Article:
Popular for amateur aquatic sports, especially kayaking, many Japanese come during ‘momiji‘ when the autumn leaves are in full bloom. There is a pleasant 4-kilometre walk from Mitake Station which takes in rivers, rockeries, and forests and finishes at either Kawai or Sawai station. Due to the damage caused by Typhoon Hagibis, we could only admire the gorges from the station. From the station, we got a splendid panoramic view of the area and could even see part of the Tama River. It was enough to satisfy us, but it was a shame that we could not get closer.

There are many other things to do near Mitake station, including museums, cultural sites, restaurants and a sake brewery. There is something to suit every taste and this was confirmed when we sat down at Cafe Monaca to enjoy a nice meal. Besides the scrumptious green curry that we tried, the homemade matcha green tea and brown sugar chiffon cake captivated our tastebuds with its little touches of sweet whipped cream. It was delicious! Our eyes were certainly bigger than our stomachs though.

This small culinary paradise can be found to the left of the train station along the main street. Cafe Monaca is easily distinguished by its English sign, advertising a unique menu and set dishes, such as 800 yen for a main dish or 1200 yen for a main, drink, and dessert.

The area of Mitake with its gorges and the mountain itself are full of surprises. Before setting off on your adventure, stop at the Tourist Information Office, situated to the left of the train station. The friendly staff speak English perfectly and offer a warm welcome to visitors. They knew what we needed for the day and gave us all of the necessary information, much of which was in English and proved a godsend for experiencing the treasures of Mitake. What’s more, they made a reservation at our campsite for us.

If you love nature, look no further than Mitake. It’s the perfect outdoor break on the outskirts of Tokyo. And if you are looking for other mountain hikes near Tokyo, you can also climb the popular Mt. Takao and scenic Mt. Oyama.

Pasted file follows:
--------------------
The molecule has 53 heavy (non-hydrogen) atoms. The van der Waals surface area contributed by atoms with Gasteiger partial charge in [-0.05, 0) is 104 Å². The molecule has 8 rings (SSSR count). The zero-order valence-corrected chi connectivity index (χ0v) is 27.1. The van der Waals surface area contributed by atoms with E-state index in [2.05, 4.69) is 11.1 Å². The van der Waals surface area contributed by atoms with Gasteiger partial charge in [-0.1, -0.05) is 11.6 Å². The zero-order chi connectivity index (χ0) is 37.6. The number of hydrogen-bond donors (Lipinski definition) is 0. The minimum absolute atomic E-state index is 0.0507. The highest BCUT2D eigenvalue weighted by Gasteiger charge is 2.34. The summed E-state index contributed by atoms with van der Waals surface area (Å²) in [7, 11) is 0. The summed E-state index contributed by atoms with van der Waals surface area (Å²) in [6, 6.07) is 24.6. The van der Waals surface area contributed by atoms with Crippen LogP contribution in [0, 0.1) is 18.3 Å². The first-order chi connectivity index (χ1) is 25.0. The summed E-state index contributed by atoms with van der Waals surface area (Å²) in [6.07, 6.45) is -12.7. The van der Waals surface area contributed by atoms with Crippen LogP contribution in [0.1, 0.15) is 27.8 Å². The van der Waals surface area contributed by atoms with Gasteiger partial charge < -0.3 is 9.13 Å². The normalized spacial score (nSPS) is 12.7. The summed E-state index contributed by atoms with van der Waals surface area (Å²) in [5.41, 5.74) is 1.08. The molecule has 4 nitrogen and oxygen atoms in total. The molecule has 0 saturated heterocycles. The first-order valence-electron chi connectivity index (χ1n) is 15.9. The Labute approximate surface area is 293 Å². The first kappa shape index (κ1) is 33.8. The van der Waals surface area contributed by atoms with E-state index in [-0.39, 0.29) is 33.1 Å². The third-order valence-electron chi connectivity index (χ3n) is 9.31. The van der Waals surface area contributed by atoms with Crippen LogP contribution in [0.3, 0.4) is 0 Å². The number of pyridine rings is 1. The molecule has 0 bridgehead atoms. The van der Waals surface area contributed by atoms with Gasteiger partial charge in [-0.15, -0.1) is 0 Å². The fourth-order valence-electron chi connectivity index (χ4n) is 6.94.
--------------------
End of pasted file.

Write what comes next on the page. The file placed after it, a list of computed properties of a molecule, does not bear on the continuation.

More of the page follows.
Practical Information

Access to Mitake from Central Tokyo

To get to Mitake from Tokyo Shinjuku Station:

  • By Train: around 1 hour 30 minutes / 935 yen one way. Take the Chuo Line from Shinjuku to Ome and then transfer to the Ome Line to Mitake Station.
  • By Car: 1 hour 13 minutes / 62 km with tolls or 52 km without tolls.

To get to Mount Mitake:

Take the ‘Nishi Tokyo Bus’ (bus stop located 10 meters on the left as you leave the station, cross the road) towards Cable Shita (Takimoto Station).

To ride the cable car: 590 yen (one way) or 1110 yen (return) for adults and 300 yen (one way) or 560 yen (return) for children.

Things To Do and See Near Mitake

Amandine et Matthieu

Amandine et Matthieu

Connus aussi sous le nom "Les Lions Baroudeurs", c'est avec un visa vacances-travail en poche que nous découvrons le Pays du Soleil Levant depuis septembre 2019. Amoureux de nature et avides de découvertes, notre curiosité nous ouvre de nouveaux horizons sur les routes du Japon. Ce qu'on préfère? La campagne japonaise et l'éloignement de la horde touristique. Notre moyen de locomotion favoris? Nos pieds! Pour en savoir plus et suivre nos aventures, enfiles tes chaussures, et découvre notre monde sur instagram et facebook : @leslionsbaroudeurs ou sur notre blog www.leslionsbaroudeurs.com